11 Apr When is an Assault Case a Misdemeanor, and When is the Assault a Felony
Assault in California is a complicated legal issue. There are so many different types of assault. One of the first things that come up in assault cases is whether the accused should be charged with misdemeanor assault or felony assault.
California has three different types of assault cases people can be convicted of.
- Simple assault.
- Aggravated assault.
- Assault with the intent to commit a felony
Charging the Defendant
When it comes to formally charging the defendant, two things are considered.
- How much force was used during the alleged assault
- Does it appear that the defendant used a weapon during the alleged assault?
Simple assault in California is always treated as a misdemeanor. When a person is charged with simple assault, they are accused of attempting to touch the victim in a way that could have caused physical harm. The act is usually spontaneous. Examples of this include:
- Throwing a readily available object at the alleged victim
- Elbowing someone out of your way
- Impulsively tripping someone as they walk past
- Catching someone’s hand in a slammed door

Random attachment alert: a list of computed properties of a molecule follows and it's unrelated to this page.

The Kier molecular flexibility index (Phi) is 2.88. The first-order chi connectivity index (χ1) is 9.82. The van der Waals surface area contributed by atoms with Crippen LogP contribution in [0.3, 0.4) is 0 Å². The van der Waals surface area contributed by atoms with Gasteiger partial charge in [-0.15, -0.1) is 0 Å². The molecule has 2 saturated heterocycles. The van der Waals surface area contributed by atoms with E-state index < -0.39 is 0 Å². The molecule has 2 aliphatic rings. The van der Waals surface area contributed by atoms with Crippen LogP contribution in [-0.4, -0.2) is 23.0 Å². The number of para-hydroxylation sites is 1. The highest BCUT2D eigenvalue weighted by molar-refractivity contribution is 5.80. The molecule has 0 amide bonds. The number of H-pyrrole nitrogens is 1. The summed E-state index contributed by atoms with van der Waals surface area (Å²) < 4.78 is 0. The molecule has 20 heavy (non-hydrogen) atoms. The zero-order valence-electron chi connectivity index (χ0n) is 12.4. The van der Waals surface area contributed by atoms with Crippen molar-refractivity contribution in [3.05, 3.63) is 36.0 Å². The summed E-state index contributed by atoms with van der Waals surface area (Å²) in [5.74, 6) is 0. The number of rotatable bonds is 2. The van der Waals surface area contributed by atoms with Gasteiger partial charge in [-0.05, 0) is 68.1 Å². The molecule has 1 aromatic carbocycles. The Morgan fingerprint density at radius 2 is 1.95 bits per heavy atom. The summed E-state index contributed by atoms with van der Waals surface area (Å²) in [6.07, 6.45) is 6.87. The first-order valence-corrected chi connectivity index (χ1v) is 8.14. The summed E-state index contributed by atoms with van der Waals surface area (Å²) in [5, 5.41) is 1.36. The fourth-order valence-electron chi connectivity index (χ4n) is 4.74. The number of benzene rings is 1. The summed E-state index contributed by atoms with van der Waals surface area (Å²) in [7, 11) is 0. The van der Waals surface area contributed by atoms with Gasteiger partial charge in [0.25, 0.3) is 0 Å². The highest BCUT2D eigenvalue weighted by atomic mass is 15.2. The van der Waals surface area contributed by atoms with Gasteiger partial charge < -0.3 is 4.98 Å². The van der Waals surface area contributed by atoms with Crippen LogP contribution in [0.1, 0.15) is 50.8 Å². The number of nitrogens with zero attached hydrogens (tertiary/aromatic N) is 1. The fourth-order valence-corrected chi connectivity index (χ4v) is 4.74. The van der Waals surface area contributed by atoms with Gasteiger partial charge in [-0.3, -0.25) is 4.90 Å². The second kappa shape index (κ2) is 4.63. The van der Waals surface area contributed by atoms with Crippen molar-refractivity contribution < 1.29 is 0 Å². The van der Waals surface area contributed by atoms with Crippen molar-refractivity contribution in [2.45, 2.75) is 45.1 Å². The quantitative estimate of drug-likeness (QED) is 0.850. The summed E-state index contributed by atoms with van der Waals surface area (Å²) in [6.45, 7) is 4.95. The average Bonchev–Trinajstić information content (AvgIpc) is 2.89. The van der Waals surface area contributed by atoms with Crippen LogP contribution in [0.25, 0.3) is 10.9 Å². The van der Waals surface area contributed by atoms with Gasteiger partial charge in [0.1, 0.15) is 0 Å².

- Impulsively slapping someone
- Jumping into a bar fight
It’s important to note that even if you don’t fully carry through on the simple assault or if you are interrupted, you can still be charged with simple assault, provided the police and prosecutor are convinced that they can prove intent.
If you’re convicted of simple assault, you can be sentenced to up to six months in jail and also issued court-ordered fines.
Types of Aggravated Assault
Aggravated assault is one of California’s wobbler laws. That means the exact circumstances of the incident determine whether you’ll be charged with a misdemeanor or a felony. There are several different types of aggravated assault in California.
- Assault with caustic chemicals
- Assault with a deadly weapon
- Assault a school employee with a deadly weapon
- Assault with a firearm
- Assault with the intent to cause great bodily injury
All types of assaults can be punished with jail time as well as fines. In California, the maximum amount of time you can be sentenced to prison for an assault charge is four years. However, sentence enhancements and additional charges could mean a significantly longer sentence.
When you’re the defendant in an assault case, it’s probable that the criminal charges will only be one of your worries. It’s highly likely that the victim will decide to file a civil case against you, during which they will seek payment for actual and punitive damages.